Liability is a legally enforceable claim against another person or entity. When a party is liable for a personal injury, that party can be held financially responsible for an accident victim’s damages. Liability is a crucial element required to recover compensation for personal injury claims.
Negligence and Liability for Personal Injuries
Most personal injury cases are based on negligence claims, including motor vehicle accidents, wrongful death, medical malpractice, and slip and fall accidents.
The injured party has the burden of proving the four legal elements of negligence:
- The other party owed the victim a duty of care
- The other party breached the duty of care
- The breach of duty of care was the direct and proximate cause of the victim’s injury
- The victim incurred damages because of the at-fault party’s conduct
A party cannot be forced to pay your damages if the party did not intentionally or negligently cause your injury. In other words, they aren’t liable for your injuries.
Proving Liability in a Personal Injury Lawsuit
In a personal injury lawsuit, the jury decides whether the defendant was negligent based on the evidence presented in court. The plaintiff must form a chain of causation to prove negligence to establish liability.
Negligence is the failure to act with the same level of care that a person of reasonable prudence would use in a similar situation. The jury members are tasked with deciding what a reasonable person would have done in the defendant’s situation.
First, your attorney presents an argument of what a reasonable person would do in a situation. Then, the attorney uses the evidence to argue that the defendant’s conduct fell short of this standard, thereby causing the accident that resulted in your injury.
For example, evidence proving negligence for a car accident may include video of the collision, statements from eyewitnesses, testimony from expert witnesses, and other evidence of fault.
If the jury verdict is guilty, the jury determines how much money the defendant must pay to the plaintiff for damages.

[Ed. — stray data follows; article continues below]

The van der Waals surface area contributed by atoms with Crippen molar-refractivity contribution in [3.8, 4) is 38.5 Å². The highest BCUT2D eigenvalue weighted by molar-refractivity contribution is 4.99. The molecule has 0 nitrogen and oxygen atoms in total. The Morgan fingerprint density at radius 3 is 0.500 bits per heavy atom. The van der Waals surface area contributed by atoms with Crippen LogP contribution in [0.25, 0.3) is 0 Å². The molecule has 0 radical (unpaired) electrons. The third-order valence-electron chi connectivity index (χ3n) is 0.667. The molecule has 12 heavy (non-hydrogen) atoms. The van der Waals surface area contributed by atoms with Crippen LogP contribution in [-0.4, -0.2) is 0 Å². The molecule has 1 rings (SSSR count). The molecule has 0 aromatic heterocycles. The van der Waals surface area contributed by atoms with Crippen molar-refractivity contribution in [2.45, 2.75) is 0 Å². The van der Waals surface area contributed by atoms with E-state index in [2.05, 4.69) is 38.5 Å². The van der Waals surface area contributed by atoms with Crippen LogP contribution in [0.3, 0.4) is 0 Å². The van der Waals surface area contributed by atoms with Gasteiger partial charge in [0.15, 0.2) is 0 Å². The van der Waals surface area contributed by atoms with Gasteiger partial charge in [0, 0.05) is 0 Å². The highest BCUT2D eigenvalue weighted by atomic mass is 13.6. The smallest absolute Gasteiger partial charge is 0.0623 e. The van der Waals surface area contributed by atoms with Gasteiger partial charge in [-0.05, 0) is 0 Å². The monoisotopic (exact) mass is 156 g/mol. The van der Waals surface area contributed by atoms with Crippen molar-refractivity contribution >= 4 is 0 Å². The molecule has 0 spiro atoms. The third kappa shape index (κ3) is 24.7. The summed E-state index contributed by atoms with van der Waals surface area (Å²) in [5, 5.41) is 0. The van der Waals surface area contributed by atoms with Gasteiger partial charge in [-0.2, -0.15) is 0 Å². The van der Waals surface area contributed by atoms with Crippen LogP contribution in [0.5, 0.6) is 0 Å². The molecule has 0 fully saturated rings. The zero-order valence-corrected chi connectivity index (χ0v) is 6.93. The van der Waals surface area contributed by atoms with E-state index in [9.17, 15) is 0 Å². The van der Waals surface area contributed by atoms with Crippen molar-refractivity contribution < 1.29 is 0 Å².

Most personal injury cases settle through negotiations with the party’s liability insurance carrier. The parties negotiate a settlement of the claim without filing a lawsuit. Even if you file a lawsuit, the case may be settled before a trial.
Strict Liability for a Personal Injury
In a few personal injury cases, a party may be held strictly liable for damages. Strict liability does not involve negligence or intention. You do not need to prove that the party was negligent or intended to hurt you.
All you need to prove is that the party was responsible for your injury, and you sustained damages. Strict liability is often used in product liability cases. For example, if you prove that a product was defective and you were injured, you could recover compensation for your damages without proving negligence or intent.
What Types of Damages Can You Recover for an Accident Case?
The types of damages included in most personal injury claims are:
- Medical bills
- Lost wages and benefits
- Cost of health care and personal care
- Reduced future earning potential
- Loss of enjoyment of life
- Physical pain and suffering
- Reduced quality of life
- Emotional distress and mental anguish
- Permanent impairments and disabilities
- Property Damage
The value of your personal injury claim depends on the severity of your injury, your financial losses, and the strength of your evidence proving liability and damages.
How Long Do I Have to File a Personal Injury Claim?
Even though you have proof of liability, you must file a lawsuit before the statute of limitations expires to pursue your claim. If you do not file your lawsuit before the deadline, you lose the right to hold the person liable for your damages. It will not matter how strong the evidence is against the person if you do not file your lawsuit before time runs out.
Florida’s statute of limitations for most personal injury claims is four years from the date of injury. However, the deadline for filing wrongful death is two years from the date of death. Likewise, medical malpractice claims must be filed within two years from the date of the malpractice. There may also be exceptions for other types of cases and claims.
It is best to consult a personal injury attorney as soon as possible after an accident to determine the deadline for filing an injury claim.
Contact Our Miami Personal Injury Attorney for a Free Consultation
Our accident lawyers handle personal injury claims related to numerous accidents and situations. We accept most cases on a contingency fee basis.
Contact our law firm today to request your free consultation with one of our personal injury lawyers in Miami, Florida.